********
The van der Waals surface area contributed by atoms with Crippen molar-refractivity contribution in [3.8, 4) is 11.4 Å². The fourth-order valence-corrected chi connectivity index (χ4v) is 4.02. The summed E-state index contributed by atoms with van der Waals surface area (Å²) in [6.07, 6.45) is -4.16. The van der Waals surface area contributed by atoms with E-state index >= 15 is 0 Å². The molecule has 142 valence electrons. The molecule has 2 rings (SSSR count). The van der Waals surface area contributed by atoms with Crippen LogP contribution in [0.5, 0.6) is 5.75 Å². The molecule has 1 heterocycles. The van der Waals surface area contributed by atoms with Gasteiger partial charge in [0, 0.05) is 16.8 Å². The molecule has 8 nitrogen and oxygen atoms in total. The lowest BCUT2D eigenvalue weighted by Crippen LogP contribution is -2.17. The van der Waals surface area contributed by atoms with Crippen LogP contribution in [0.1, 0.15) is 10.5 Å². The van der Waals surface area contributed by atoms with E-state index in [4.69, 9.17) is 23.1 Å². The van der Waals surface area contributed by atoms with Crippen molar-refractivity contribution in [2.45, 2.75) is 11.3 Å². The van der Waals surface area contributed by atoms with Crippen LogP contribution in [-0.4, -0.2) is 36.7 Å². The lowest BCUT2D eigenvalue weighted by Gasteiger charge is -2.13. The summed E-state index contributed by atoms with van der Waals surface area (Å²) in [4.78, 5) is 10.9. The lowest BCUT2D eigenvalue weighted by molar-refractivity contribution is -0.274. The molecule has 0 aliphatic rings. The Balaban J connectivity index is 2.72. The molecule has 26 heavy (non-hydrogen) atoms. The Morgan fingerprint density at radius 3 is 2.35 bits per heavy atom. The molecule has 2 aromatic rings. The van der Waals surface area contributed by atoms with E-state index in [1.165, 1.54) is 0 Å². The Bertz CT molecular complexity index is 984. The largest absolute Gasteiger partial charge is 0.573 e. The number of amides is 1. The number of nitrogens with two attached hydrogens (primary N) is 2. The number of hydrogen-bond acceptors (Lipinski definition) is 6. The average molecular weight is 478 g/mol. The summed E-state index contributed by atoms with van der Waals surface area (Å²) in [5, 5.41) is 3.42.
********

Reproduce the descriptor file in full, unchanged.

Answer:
The van der Waals surface area contributed by atoms with Crippen molar-refractivity contribution in [3.8, 4) is 11.4 Å². The fourth-order valence-corrected chi connectivity index (χ4v) is 4.02. The summed E-state index contributed by atoms with van der Waals surface area (Å²) in [6.07, 6.45) is -4.16. The van der Waals surface area contributed by atoms with E-state index >= 15 is 0 Å². The molecule has 142 valence electrons. The molecule has 2 rings (SSSR count). The van der Waals surface area contributed by atoms with Crippen LogP contribution in [0.5, 0.6) is 5.75 Å². The molecule has 1 heterocycles. The van der Waals surface area contributed by atoms with Gasteiger partial charge in [0, 0.05) is 16.8 Å². The molecule has 8 nitrogen and oxygen atoms in total. The lowest BCUT2D eigenvalue weighted by Crippen LogP contribution is -2.17. The van der Waals surface area contributed by atoms with Crippen LogP contribution in [0.1, 0.15) is 10.5 Å². The van der Waals surface area contributed by atoms with E-state index in [4.69, 9.17) is 23.1 Å². The van der Waals surface area contributed by atoms with Crippen molar-refractivity contribution in [2.45, 2.75) is 11.3 Å². The van der Waals surface area contributed by atoms with Crippen LogP contribution in [-0.4, -0.2) is 36.7 Å². The lowest BCUT2D eigenvalue weighted by Gasteiger charge is -2.13. The summed E-state index contributed by atoms with van der Waals surface area (Å²) in [4.78, 5) is 10.9. The lowest BCUT2D eigenvalue weighted by molar-refractivity contribution is -0.274. The molecule has 0 aliphatic rings. The Balaban J connectivity index is 2.72. The molecule has 26 heavy (non-hydrogen) atoms. The Morgan fingerprint density at radius 3 is 2.35 bits per heavy atom. The molecule has 2 aromatic rings. The van der Waals surface area contributed by atoms with E-state index in [1.165, 1.54) is 0 Å². The Bertz CT molecular complexity index is 984. The largest absolute Gasteiger partial charge is 0.573 e. The number of amides is 1. The number of nitrogens with two attached hydrogens (primary N) is 2. The number of hydrogen-bond acceptors (Lipinski definition) is 6. The average molecular weight is 478 g/mol. The summed E-state index contributed by atoms with van der Waals surface area (Å²) in [5, 5.41) is 3.42.